In 2020, the American Council for an Energy-Efficient Economy (ACEEE) released a report showing that U.S. utilities had boosted their annual savings by 20% since 2017. Those savings are measured by watts saved, which in this case amounted to 20TWh of electricity, or enough to power 1.8 million homes. These savings represent not only significant financial savings but a net decrease in potential carbon emissions to the community.
Furthermore, under the Clean Air Act, the EPA in the U.S. has the authority to monitor and regulate the greenhouse gas emissions associated with the coal-powered plants that comprise 63% of U.S. electric generation. By instituting energy efficiency programs, utility companies can save money in resources, avoid potential fines, and help the environment. Let’s take a closer look at a few of the most common utility incentive programs.
For decades, demand response has served as a tried and true conservation program that continues to save utilities in resources and emissions. The demand response market is booming, with an anticipated $1.71b in revenue generated between 2021-2025. In terms of utility incentive programs, demand response is among the most common. For this article, all demand response programs are, in one way or another, utility incentive programs; sometimes the incentives are credits either applied to a customer’s bill or remitted as a check, while other incentives involve rebates or time-of-use rates to encourage collaboration.
In any case, demand response programs are a growing market, time-tested, and effective as a conservation strategy. Demand response programs will continue to offer value to both utility companies and consumers, especially as the industry pivots to hit global decarbonization targets.
By contrast, the distributed energy resources (DERs) market is projected to reach $182.96b by 2028. Distributed energy resources include rooftop photovoltaic solar panels, battery storage, EV charging stations, wind power, and more. DERs represent a shift in the existing utility industry paradigm, as customers and prosumers alike gain increasing access to personal renewable energy sources, decentralizing power generation away from utility companies.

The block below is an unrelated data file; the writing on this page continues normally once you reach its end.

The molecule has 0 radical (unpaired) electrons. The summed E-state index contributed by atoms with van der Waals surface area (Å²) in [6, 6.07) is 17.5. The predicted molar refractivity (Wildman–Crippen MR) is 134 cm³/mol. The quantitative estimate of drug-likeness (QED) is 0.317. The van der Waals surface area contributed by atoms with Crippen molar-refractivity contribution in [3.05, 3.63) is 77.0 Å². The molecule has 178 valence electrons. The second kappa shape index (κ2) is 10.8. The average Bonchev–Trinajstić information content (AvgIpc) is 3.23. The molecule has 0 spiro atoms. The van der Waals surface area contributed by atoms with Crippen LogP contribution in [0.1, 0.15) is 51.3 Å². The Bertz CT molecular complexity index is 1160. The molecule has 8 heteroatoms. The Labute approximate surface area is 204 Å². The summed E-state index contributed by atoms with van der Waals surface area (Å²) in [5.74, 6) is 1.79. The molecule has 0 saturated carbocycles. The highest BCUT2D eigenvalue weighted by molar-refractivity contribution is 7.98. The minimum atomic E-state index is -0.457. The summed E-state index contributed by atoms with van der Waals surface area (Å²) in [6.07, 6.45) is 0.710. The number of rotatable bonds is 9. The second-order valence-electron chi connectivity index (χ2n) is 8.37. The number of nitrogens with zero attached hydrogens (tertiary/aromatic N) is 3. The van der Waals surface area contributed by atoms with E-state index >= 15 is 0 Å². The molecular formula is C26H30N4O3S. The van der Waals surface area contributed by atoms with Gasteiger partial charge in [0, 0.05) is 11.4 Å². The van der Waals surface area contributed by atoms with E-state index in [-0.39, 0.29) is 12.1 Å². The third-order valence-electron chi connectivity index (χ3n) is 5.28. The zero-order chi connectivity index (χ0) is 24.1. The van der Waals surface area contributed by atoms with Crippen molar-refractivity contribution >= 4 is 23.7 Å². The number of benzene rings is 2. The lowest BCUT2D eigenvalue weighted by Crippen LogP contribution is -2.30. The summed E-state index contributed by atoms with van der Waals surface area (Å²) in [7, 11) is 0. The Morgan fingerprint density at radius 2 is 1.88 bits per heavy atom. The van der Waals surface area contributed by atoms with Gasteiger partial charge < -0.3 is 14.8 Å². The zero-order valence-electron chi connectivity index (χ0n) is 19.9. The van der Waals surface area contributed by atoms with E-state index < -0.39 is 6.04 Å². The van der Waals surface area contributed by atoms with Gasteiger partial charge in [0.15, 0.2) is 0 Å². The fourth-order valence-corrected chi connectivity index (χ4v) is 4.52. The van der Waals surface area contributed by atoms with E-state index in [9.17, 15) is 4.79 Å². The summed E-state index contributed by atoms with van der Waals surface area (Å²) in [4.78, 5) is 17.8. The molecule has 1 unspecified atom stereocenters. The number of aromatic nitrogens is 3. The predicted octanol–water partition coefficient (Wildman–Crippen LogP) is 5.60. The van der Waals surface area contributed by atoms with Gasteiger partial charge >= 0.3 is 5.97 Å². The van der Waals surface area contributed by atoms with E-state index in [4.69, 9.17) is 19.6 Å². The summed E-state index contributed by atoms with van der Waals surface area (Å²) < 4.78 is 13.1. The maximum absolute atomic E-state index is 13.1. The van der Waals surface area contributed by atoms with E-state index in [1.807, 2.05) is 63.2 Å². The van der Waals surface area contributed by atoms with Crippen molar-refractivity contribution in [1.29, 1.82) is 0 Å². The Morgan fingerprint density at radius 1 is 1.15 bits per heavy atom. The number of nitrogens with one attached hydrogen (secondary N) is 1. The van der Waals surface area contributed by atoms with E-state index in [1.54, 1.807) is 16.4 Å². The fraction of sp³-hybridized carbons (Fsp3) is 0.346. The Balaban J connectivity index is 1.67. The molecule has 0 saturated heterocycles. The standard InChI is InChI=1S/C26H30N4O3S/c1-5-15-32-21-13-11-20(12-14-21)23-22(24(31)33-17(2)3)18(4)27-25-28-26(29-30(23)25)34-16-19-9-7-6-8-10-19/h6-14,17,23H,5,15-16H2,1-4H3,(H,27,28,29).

As a utility incentive program, DERs offer a promising opportunity to energy providers seeking to minimize their carbon emissions while ensuring continued service. For example, virtual power plants, a union of otherwise personal DER devices, can serve as a short-term peaker plant, cutting waste and money.
Digital Incentive Processing
Irrespective of whatever incentive type a utility uses, incentive processing can be expensive, resource-intensive, and, potentially, inefficient. Fortunately, there are enhanced digital incentive processing solutions that minimize cost, enhance the speed of service, and mitigate the potential for fraud or unwieldy bookkeeping. Once customers are enrolled and participate in a utility incentive program, digital incentive processing tools are excellent tools to enhance your customer engagement experience which can increase customer satisfaction and, potentially, consumer spending.
Utility Incentive Programs Conclusion
Utility incentive programs cover everything from DER technology initiatives to demand response, although research indicates that combining these programs can produce multiple benefits. With the potential for increased revenues streams and lowered emissions, utility incentive programs have much to offer. Using the right distributed energy resource management system (DERMS), utilities have an opportunity to build their programs utilizing SaaS-based software tools that allow for small, scalable initiatives to meet immediate needs.